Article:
When a player has Blackjack and the dealer has an Ace, players have the option of taking Even Money for their hand, instead of 3:2 if the dealer doesn't get blackjack or pushing if the dealer does get blackjack.
The insurance bet is also known as Even Money option. When the dealer has an Ace, players have the option of making an insurance bet. This wager wins when the dealer has a natural blackjack, and loses on any other non-picture card. The house edge on this bet is around 8% which makes this one of the worst actions you can take at a live blackjack table.
The type of blackjack side bets offered can vary between tables. The most common are Perfect pair and 21+3 . Other side bets include Lucky Lucky, Suit em up and Super Sevens. Bet behind is also considered a type of side bet - this gives you the opportunity to place a bet behind a seated players hand.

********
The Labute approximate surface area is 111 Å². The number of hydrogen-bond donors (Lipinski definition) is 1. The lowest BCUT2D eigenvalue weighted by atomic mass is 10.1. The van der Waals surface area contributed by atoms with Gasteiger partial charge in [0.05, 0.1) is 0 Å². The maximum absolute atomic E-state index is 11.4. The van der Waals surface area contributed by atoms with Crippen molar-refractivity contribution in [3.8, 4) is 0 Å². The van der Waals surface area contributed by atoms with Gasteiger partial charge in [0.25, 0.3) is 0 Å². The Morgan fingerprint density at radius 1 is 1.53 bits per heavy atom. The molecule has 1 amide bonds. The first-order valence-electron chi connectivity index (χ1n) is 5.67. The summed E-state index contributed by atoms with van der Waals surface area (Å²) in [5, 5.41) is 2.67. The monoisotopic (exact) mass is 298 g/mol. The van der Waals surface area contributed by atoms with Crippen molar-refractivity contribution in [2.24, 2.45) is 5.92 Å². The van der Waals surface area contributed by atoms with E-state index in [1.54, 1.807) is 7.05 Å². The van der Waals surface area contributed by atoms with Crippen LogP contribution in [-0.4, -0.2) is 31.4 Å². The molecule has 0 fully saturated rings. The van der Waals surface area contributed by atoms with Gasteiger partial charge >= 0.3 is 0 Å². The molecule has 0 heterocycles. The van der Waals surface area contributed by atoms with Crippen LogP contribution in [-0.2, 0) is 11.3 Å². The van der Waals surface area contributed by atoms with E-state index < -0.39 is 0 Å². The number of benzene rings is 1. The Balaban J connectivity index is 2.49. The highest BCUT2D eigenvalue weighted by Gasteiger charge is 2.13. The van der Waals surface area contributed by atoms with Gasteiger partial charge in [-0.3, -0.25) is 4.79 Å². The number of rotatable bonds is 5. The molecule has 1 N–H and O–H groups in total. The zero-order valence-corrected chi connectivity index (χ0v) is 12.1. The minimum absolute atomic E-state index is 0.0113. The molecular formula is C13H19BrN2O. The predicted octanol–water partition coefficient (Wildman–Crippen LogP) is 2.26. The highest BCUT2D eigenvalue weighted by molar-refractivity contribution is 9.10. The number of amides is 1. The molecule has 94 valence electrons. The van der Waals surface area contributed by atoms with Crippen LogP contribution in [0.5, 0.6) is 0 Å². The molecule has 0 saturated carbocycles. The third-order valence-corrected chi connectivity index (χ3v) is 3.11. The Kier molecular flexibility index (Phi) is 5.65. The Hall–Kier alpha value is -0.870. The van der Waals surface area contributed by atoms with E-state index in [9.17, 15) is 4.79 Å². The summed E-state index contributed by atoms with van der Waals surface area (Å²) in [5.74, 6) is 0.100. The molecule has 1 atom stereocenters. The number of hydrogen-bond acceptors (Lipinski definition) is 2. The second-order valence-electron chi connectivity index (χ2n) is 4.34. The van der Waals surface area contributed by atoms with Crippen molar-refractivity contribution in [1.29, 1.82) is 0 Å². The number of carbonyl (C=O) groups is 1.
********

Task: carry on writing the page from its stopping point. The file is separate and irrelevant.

There’s no worst strategy per se as each has its merits and disadvantages. The worst strategy for blackjack refers to incorrectly applying or executing the basic rules of hitting, splitting and standing. Other actions that can result in a bad strategy: taking insurance without keeping track of the cards played, copying the dealer's actions and choosing the wrong seat at the table.
The blackjack perfect strategy refers to mastering the rules for doubling down and the rules for splitting pairs in a game of live blackjack. These are the advanced, more refined playing strategies that a player must learn after assimilating the simpler rules of standing or splitting. You can learn more about these from our blackjack strategies guide.
Remember that the objective of live blackjack is NOT to hit a perfect 21 but to achieve a higher card count than the dealer, without going over 21. To achieve that, you must learn the basic rules of hitting, pair splitting and standing. For instance, you should always split Aces, regardless of what the dealer shows, but you should only split a pair of 8s if the dealer's card is not an Ace or a 10. You can find a detailed guide on the best strategies to use on our blackjack basic strategies guide.